* You might be interested in the forum discussion of the K+8P tournament that Werewolf ran 2 months ago. There were some bad misevals noted (cockamamie as you say).
* 0.00 need not be a safe score, due to repetitions and hashing [this could also presumably cause mis-evals in subtrees]. The Graph History Interaction problem is solved in theory it seems, but I have my doubts (to say the least) as to whether this is widely applied in a rigourous manner. I don't know of any examples of errors offhand, as most engines won't hash rep-scores, which ameliorates the problem to a large extent.
> Does "Freezer" have an option to use N-ply search results at end nodes?---a requisite for me, IMHO.
I don't know anything in particular about Freezer, other than its basic description. In any case, let me try to re-write your scheme.
* Make rules for a position. This determines a set S of positions of presumed wins.
* Enlarge S to T via retro-grade analysis (with distance-to-convert info). The complement of T should be essentially non-wins.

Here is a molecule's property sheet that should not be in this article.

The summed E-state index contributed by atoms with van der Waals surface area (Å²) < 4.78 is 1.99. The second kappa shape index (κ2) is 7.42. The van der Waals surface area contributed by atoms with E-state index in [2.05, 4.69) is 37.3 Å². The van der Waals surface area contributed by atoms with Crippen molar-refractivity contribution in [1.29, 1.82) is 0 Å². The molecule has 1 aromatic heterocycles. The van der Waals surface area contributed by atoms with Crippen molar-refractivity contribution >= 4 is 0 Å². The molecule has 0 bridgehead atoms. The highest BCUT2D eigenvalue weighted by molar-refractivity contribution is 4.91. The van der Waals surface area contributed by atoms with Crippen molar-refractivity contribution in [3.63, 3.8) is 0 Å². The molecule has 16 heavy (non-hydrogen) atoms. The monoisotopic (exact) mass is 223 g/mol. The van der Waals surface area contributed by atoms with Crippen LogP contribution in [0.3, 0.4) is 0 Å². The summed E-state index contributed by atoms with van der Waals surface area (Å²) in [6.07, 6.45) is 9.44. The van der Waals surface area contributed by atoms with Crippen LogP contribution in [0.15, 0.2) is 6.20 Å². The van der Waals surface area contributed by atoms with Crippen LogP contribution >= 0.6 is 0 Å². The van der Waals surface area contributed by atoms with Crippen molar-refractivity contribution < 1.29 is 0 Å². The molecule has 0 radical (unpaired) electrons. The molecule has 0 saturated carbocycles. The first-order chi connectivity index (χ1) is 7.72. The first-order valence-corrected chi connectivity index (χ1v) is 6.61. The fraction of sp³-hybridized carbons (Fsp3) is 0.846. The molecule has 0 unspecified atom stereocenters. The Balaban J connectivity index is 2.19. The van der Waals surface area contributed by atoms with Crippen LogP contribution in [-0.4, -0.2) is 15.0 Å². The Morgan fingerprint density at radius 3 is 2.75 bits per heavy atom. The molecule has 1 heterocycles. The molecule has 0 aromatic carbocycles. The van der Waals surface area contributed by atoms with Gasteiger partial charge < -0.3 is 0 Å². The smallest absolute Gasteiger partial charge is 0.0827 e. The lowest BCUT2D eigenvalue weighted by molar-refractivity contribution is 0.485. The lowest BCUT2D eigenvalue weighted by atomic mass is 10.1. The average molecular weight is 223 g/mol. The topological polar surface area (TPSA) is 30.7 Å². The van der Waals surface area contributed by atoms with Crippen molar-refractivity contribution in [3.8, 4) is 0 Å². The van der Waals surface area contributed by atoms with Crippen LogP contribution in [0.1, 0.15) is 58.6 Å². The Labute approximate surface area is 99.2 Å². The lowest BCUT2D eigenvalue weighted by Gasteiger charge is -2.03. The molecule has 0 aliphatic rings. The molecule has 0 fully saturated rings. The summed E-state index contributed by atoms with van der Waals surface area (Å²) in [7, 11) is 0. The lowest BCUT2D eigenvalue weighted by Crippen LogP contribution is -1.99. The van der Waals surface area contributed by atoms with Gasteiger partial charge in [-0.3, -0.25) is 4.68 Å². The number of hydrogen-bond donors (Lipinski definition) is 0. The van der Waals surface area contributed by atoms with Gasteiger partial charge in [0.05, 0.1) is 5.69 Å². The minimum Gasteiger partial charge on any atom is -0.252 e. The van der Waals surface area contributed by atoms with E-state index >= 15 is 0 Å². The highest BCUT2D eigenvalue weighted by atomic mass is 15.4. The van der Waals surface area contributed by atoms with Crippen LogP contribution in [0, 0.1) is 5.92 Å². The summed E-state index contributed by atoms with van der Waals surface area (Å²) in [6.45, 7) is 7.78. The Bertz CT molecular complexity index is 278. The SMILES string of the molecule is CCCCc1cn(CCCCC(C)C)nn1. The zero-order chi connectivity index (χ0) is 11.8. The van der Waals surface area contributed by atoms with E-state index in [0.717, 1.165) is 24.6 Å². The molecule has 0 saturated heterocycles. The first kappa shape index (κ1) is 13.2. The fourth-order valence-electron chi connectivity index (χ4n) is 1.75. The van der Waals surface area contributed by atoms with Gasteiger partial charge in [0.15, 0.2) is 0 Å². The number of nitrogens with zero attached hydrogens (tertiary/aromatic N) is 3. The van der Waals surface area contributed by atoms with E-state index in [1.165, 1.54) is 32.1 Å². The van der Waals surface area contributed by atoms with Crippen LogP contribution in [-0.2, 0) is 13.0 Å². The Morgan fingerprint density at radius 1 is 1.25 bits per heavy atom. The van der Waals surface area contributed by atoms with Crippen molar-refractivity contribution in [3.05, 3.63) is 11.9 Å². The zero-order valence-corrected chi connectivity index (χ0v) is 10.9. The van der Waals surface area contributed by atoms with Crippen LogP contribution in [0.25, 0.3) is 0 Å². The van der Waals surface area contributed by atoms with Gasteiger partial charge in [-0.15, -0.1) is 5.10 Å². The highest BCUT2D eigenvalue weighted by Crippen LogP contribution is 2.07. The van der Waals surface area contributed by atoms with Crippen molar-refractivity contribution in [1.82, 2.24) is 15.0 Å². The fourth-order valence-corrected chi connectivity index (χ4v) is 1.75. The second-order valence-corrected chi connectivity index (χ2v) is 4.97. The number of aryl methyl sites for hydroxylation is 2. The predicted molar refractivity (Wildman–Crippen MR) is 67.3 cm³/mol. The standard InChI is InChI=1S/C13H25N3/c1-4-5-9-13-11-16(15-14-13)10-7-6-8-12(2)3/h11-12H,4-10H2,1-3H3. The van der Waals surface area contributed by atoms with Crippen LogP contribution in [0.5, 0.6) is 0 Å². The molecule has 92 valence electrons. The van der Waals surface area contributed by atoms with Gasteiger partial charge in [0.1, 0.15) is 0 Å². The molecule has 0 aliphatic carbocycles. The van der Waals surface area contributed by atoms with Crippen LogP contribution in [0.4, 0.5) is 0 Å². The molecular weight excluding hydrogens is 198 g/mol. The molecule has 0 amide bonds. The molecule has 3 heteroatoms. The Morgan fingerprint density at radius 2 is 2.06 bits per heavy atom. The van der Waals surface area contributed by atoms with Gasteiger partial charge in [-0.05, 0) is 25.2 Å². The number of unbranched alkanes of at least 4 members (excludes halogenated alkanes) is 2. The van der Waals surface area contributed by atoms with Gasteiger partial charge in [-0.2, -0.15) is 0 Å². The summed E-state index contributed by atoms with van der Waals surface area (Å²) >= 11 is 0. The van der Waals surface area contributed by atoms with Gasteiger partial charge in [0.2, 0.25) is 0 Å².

* Using T as an oracle for searching (it gives best-play/ordering presumably), walk down the mainline until an S-position is reached. Get a better estimate of the score for the S-position. If it seems won, no worries. If it seems not-won, then update T accordingly. If it seems "sorta won", they maybe (just guessing here) use a technique similar to Enhanced Transposition Cutoff to see if a different path from this node is definitely won (if everything looks hairy, search deeper, ask the user, etc.). Keep doing this until a win is "proven" (in your metric).
I can see this as being feasible, and is probably not that far beyond what Freezer is doing [the update of T requires some care if it is to be efficient]. This should be better than (say) originally searching (to 8 ply) all S-positions, as our idea is that T is rather small, and so the tree of interest is not too bushy.
>My situation is trickier than what they consider because () it's not a perfect blockage---there are some Queening races to evaluate
FALCON is a general-purpose engine wrapped around the "blockage" code, so it would presumably be able to handle queening races, etc., with the blockage only kicking in when needed. I have no idea how good it would be.